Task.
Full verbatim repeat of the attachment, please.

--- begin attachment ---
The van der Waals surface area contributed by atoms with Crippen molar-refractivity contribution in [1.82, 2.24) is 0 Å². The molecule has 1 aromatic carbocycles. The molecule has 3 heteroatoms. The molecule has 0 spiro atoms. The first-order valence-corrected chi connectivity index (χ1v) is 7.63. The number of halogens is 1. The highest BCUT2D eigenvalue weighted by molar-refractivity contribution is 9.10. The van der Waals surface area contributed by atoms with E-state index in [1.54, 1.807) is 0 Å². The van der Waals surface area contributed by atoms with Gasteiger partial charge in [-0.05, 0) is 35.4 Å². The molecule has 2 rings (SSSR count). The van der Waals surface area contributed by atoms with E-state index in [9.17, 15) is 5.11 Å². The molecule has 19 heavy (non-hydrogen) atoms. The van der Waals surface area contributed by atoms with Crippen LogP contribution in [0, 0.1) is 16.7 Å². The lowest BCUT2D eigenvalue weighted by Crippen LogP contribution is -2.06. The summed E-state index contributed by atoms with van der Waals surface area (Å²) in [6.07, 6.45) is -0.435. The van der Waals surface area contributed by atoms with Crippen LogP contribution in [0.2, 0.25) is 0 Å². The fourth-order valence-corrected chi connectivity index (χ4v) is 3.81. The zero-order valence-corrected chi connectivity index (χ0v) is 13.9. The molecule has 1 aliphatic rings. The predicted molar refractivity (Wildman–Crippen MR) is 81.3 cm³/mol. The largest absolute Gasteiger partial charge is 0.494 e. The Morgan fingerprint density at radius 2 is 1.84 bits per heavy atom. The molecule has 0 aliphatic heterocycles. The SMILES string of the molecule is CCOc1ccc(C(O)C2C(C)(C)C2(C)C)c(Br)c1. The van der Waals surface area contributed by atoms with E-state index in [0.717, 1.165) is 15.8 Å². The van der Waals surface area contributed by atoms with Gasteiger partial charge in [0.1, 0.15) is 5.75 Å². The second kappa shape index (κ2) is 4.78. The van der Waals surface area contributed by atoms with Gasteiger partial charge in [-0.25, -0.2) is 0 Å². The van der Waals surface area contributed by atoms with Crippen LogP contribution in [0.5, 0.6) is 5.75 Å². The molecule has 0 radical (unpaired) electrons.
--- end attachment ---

The van der Waals surface area contributed by atoms with Crippen molar-refractivity contribution in [1.82, 2.24) is 0 Å². The molecule has 1 aromatic carbocycles. The molecule has 3 heteroatoms. The molecule has 0 spiro atoms. The first-order valence-corrected chi connectivity index (χ1v) is 7.63. The number of halogens is 1. The highest BCUT2D eigenvalue weighted by molar-refractivity contribution is 9.10. The van der Waals surface area contributed by atoms with E-state index in [1.54, 1.807) is 0 Å². The van der Waals surface area contributed by atoms with Gasteiger partial charge in [-0.05, 0) is 35.4 Å². The molecule has 2 rings (SSSR count). The van der Waals surface area contributed by atoms with E-state index in [9.17, 15) is 5.11 Å². The molecule has 19 heavy (non-hydrogen) atoms. The van der Waals surface area contributed by atoms with Crippen LogP contribution in [0, 0.1) is 16.7 Å². The lowest BCUT2D eigenvalue weighted by Crippen LogP contribution is -2.06. The summed E-state index contributed by atoms with van der Waals surface area (Å²) in [6.07, 6.45) is -0.435. The van der Waals surface area contributed by atoms with Crippen LogP contribution in [0.2, 0.25) is 0 Å². The fourth-order valence-corrected chi connectivity index (χ4v) is 3.81. The zero-order valence-corrected chi connectivity index (χ0v) is 13.9. The molecule has 1 aliphatic rings. The predicted molar refractivity (Wildman–Crippen MR) is 81.3 cm³/mol. The largest absolute Gasteiger partial charge is 0.494 e. The Morgan fingerprint density at radius 2 is 1.84 bits per heavy atom. The molecule has 0 aliphatic heterocycles. The SMILES string of the molecule is CCOc1ccc(C(O)C2C(C)(C)C2(C)C)c(Br)c1. The van der Waals surface area contributed by atoms with E-state index in [0.717, 1.165) is 15.8 Å². The van der Waals surface area contributed by atoms with Gasteiger partial charge in [0.1, 0.15) is 5.75 Å². The second kappa shape index (κ2) is 4.78. The van der Waals surface area contributed by atoms with Gasteiger partial charge in [-0.25, -0.2) is 0 Å². The van der Waals surface area contributed by atoms with Crippen LogP contribution in [0.5, 0.6) is 5.75 Å². The molecule has 0 radical (unpaired) electrons.